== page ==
Count Five is a Federal Tort Claims Act ("FTCA"), 28 U.S.C. § 2671, claim against the United States of America for actions taken by U.S. Customs officials in their official capacity. This count alleges that Defendants are liable for false imprisonment, assault, battery, negligent supervision, intentional infliction of emotional distress, and invasion of privacy. The FTCA allows an individual to assert a damages claim against the United States where that individual has suffered a constitutional tort at the hands of a federal official. See Locks v. Three Unidentififed Customs Service Agents, 759 F. Supp. 1131, 1134 (E.D.Pa. 1990).

Defendants contend, however, that they are subject to the discretionary function exception to the FTCA pursuant to 28 U.S.C. § 2680(a). Section 2680(a) provides for absolute immunity from suit for "acts or omissions . . . based upon the exercise or performance or the failure to exercise or perform a discretionary function . . . whether or not the discretion is absurd."

Plaintiff contends that this exception does not apply to the United States in the case at bar because the exception is only applicable where the decisions at issue were based upon public policy. See United States v. Gaubert, 499 U.S. 315, 323 (1991). The Supreme Court has set forth a two-prong test for federal courts to employ when determining whether this exception applies. Id. First, the act by the defendant must be discretionary in nature, involving a degree of choice and judgment. Id. at 322. It has been held that decisions by Customs officers regarding whether to single out and search an individual at the border is inherently a discretionary act, i.e., the Customs officer must make a judgment call. Jackson v. United States, 77 F. Supp.2d 709, 714 (D.Md. 1999).

The second prong requires that the defendant's act implicate considerations of public policy. Gaubert, 499 U.S. at 322-23. Courts have found that border searches clearly implicate public policy in that a decision to search an individual arriving from a foreign country relates to our nation's drug problems. Garcia v. United States, 913 F. Supp. 905, 909, 914 (E.D.Pa. 1996) (holding that discretionary function exception applies to non-routine border searches); see also Jackson, 77 F. Supp.2d at 714 ("Border searches . . . clearly implicate broad questions of social, economic, and political policy, particularly in light of the vexing problem of drug smuggling").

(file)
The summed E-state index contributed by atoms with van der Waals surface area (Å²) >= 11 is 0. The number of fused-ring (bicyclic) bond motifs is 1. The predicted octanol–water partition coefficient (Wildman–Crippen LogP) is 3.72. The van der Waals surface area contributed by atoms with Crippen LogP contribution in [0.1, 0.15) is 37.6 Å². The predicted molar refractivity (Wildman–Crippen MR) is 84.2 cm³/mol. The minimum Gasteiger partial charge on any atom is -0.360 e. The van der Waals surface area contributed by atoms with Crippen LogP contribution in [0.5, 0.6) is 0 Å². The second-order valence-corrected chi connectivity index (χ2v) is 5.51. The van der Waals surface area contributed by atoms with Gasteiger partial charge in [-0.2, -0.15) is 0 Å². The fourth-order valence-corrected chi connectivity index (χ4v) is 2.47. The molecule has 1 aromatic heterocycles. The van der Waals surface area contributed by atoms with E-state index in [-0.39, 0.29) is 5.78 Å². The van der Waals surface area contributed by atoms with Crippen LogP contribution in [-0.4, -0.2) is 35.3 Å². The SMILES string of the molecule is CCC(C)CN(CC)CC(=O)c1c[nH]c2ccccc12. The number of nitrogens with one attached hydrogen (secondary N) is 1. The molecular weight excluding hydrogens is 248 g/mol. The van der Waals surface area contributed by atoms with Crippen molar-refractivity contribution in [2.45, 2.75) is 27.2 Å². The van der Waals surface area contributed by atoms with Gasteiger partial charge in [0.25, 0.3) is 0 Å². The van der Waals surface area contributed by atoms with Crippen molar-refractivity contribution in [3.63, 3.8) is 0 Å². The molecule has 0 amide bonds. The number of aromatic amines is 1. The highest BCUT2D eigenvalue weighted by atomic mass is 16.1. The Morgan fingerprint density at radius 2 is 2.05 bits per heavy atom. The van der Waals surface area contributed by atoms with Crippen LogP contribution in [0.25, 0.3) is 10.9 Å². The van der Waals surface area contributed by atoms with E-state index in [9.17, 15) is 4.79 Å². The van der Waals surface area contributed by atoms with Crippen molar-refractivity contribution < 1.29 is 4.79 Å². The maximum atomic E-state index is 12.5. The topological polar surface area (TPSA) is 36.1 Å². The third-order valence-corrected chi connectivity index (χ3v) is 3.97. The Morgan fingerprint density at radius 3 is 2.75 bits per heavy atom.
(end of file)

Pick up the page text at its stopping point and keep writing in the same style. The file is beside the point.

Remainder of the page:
Because this was a border search conducted by Customs officers who were using discretion and whose decisions were inherently based on public policy, this Court is convinced that the discretionary function exception to the FTCA applies to Defendants here. Therefore, The United States and the U.S. Customs Service cannot be held liable for the claims alleged by Plaintiff under the FTCA. As a result, Count Five of Plaintiff's Amended Complaint must also be dismissed with prejudice.*fn12


Plaintiff's annoyance, embarrassment, and even disgust with the Defendant Customs Officers is entirely understandable. The Court would imagine that any person who is subjected to a patdown search (considering that a complete stranger rubs their hands all over your body, including the most intimate of areas) would feel the same way. This is especially understandable where the person being searched and patted down is a wholly law abiding citizen, as Plaintiff is here. These feelings, as strong and understandable as they may be, are simply not enough to hold a federal employee personally liable for performing their job.


Based on the foregoing analysis, Defendants' motion for summary judgment is GRANTED in its entirety . Plaintiff's Amended Complaint is DISMISSED WITH PREJUDICE and this case is now CLOSED.